However, when the Atlantic Monthly made its debut in 1857, it featured women writers prominently, much to the chagrin of some of its stodgy male supporters. The publishers and editors of the magazine were determined to make the magazine profitable and knew they had to attract female readers as well as male. In fact, the publishers only agreed to start the magazine after learning that Stowe would be among the regular contributors. They knew that dry, scholarly essays would not be its bread-and-butter, but poetry and short stories, about half of which were contributed by women. As a result, writers like Stowe, Rose Terry Cooke, and Harriet Prescott Spofford were central to the magazine’s early success. Yet women continued to be treated as if they inhabited a separate sphere in literature much as they did in life.
Wining and Dining
Another of the main obstacles that women writers still confront today—the nearly all-male networks at the top magazines—was even more blatantly on display in the late-nineteenth century. The Atlantic Monthly grew out of the Saturday Club and its off-shoot, the Atlantic Club, which included Emerson, Hawthorne, and other men associated with Harvard and the elite intellectual circles of Boston and Cambridge. They often met over dinner to socialize and discuss the business of the magazine. Women were invited only once, in 1859. Stowe, Cooke, Spofford, and Julia Ward Howe (author of “The Battle Hymn of the Republic,” published in the Atlantic) were asked to attend, but only Stowe and Spofford did. Stowe’s request that no wine be served apparently extinguished the men’s desire to attempt a repeat. The awkwardness men felt about imbibing in the presence of women was the standard excuse used to explain women’s exclusion from the dinners.
In 1877, such dinners became a more public affair when the Atlantic Monthly celebrated its twentieth anniversary and the seventieth birthday of one of its most famous contributors, the poet John Greenleaf Whittier. The widely reported dinner at the Hotel Brunswick in Boston was a grand affair with eight courses, ten kinds of wine, and numerous speeches (the most famous of which was Mark Twain’s notorious send-up of Emerson and other literary Brahmins). Fifty-seven of the magazine’s contributors were in attendance. Not one of them was a woman. In fact, none had been invited.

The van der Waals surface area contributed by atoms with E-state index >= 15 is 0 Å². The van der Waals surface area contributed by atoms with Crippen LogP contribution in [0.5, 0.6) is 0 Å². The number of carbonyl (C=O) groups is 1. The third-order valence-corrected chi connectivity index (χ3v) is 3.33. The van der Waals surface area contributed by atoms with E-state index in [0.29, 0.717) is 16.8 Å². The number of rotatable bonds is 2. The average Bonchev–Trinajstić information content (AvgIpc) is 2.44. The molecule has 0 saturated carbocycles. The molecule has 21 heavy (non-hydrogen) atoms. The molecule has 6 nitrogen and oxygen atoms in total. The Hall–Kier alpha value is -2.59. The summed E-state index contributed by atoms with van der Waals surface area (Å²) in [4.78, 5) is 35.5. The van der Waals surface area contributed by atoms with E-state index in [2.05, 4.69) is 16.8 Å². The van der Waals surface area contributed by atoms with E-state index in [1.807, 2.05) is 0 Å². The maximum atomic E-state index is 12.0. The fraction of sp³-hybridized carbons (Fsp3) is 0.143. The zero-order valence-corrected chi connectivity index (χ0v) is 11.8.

The “Republic of Letters”
Much like the rumpus caused over Wikipedia’s removal of women writers from their list of “American Novelists” in 2013, there were protests about women’s absence from the 1877 dinner. It was much more than an entertaining affair—it was also a highly publicized step toward canonizing the Atlantic’s (male) contributors (Emerson, Whittier, Longfellow, Twain, and William Dean Howells, among others). The future suffragist Frances E. Willard insisted in the Boston Daily Advertiser, “In the republic of letters, if nowhere else, woman is a citizen,” recalling the fact that although women did not have the full rights of citizenship, they had gained prominence as writers and deserved “the chivalry of justice,” particularly among the “liberal” Atlantic men, who opposed slavery but would not have ladies “sit down beside them at the convivial board.”
A more biting, anonymous protest hit closer to home and reminded the Atlantic’s publisher, Henry Houghton, why he should not alienate his female contributors. Published in a Western paper, and reprinted in the New York Times in 1900, it includes a series of satirical, mock letters from Stowe, Spofford, Gail Hamilton, Helen Hunt Jackson, and Rebecca Harding Davis, each sending her regrets. “Thank you for sending no invitation,” one writes. “It would have embarrassed me greatly.” But, more to the point, each one indicates that an all-female dinner, and perhaps even an all-female magazine, are in the works. “Merciful heavens!” the author imagines Houghton declaring. “I have actually been applying the paper-cutter to my own nose.”
It is surely not a coincidence that two years later, Houghton, who had insisted he was simply “too bashful” to include the magazine’s female contributors, invited them to the seventieth birthday dinner of Oliver Wendell Holmes (another of the magazine’s Old Guard). And in 1882, Stowe became the first (and only) woman to receive the honor of an Atlantic seventieth birthday celebration—a luncheon, at which no wine was served.